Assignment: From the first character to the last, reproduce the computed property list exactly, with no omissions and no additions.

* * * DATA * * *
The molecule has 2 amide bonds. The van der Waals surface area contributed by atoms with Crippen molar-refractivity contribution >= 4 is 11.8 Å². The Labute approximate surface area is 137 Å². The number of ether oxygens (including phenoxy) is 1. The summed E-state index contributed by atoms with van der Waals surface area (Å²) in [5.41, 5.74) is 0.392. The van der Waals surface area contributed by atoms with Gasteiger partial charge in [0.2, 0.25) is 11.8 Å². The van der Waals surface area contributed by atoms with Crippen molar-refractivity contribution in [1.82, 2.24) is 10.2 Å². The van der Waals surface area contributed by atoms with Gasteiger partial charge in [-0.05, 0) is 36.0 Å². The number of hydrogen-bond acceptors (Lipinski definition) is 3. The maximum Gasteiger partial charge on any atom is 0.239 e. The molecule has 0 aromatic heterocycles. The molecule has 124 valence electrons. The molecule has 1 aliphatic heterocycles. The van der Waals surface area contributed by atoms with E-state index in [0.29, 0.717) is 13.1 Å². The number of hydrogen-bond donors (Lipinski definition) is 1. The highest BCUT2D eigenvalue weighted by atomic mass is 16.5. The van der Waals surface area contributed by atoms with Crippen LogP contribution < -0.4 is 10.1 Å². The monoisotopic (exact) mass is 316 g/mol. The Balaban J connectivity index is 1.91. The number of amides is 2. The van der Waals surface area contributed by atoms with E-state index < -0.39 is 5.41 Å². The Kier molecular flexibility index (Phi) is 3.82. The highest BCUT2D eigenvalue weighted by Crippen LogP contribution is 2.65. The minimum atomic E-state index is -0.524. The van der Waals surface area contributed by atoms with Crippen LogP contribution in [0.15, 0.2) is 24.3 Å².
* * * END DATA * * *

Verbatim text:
The molecule has 2 amide bonds. The van der Waals surface area contributed by atoms with Crippen molar-refractivity contribution >= 4 is 11.8 Å². The Labute approximate surface area is 137 Å². The number of ether oxygens (including phenoxy) is 1. The summed E-state index contributed by atoms with van der Waals surface area (Å²) in [5.41, 5.74) is 0.392. The van der Waals surface area contributed by atoms with Gasteiger partial charge in [0.2, 0.25) is 11.8 Å². The van der Waals surface area contributed by atoms with Crippen molar-refractivity contribution in [1.82, 2.24) is 10.2 Å². The van der Waals surface area contributed by atoms with Gasteiger partial charge in [-0.05, 0) is 36.0 Å². The number of hydrogen-bond acceptors (Lipinski definition) is 3. The maximum Gasteiger partial charge on any atom is 0.239 e. The molecule has 0 aromatic heterocycles. The molecule has 124 valence electrons. The molecule has 1 aliphatic heterocycles. The van der Waals surface area contributed by atoms with E-state index in [0.29, 0.717) is 13.1 Å². The number of hydrogen-bond donors (Lipinski definition) is 1. The highest BCUT2D eigenvalue weighted by atomic mass is 16.5. The van der Waals surface area contributed by atoms with Crippen LogP contribution < -0.4 is 10.1 Å². The monoisotopic (exact) mass is 316 g/mol. The Balaban J connectivity index is 1.91. The number of amides is 2. The van der Waals surface area contributed by atoms with E-state index < -0.39 is 5.41 Å². The Kier molecular flexibility index (Phi) is 3.82. The highest BCUT2D eigenvalue weighted by Crippen LogP contribution is 2.65. The minimum atomic E-state index is -0.524. The van der Waals surface area contributed by atoms with Crippen LogP contribution in [0.15, 0.2) is 24.3 Å².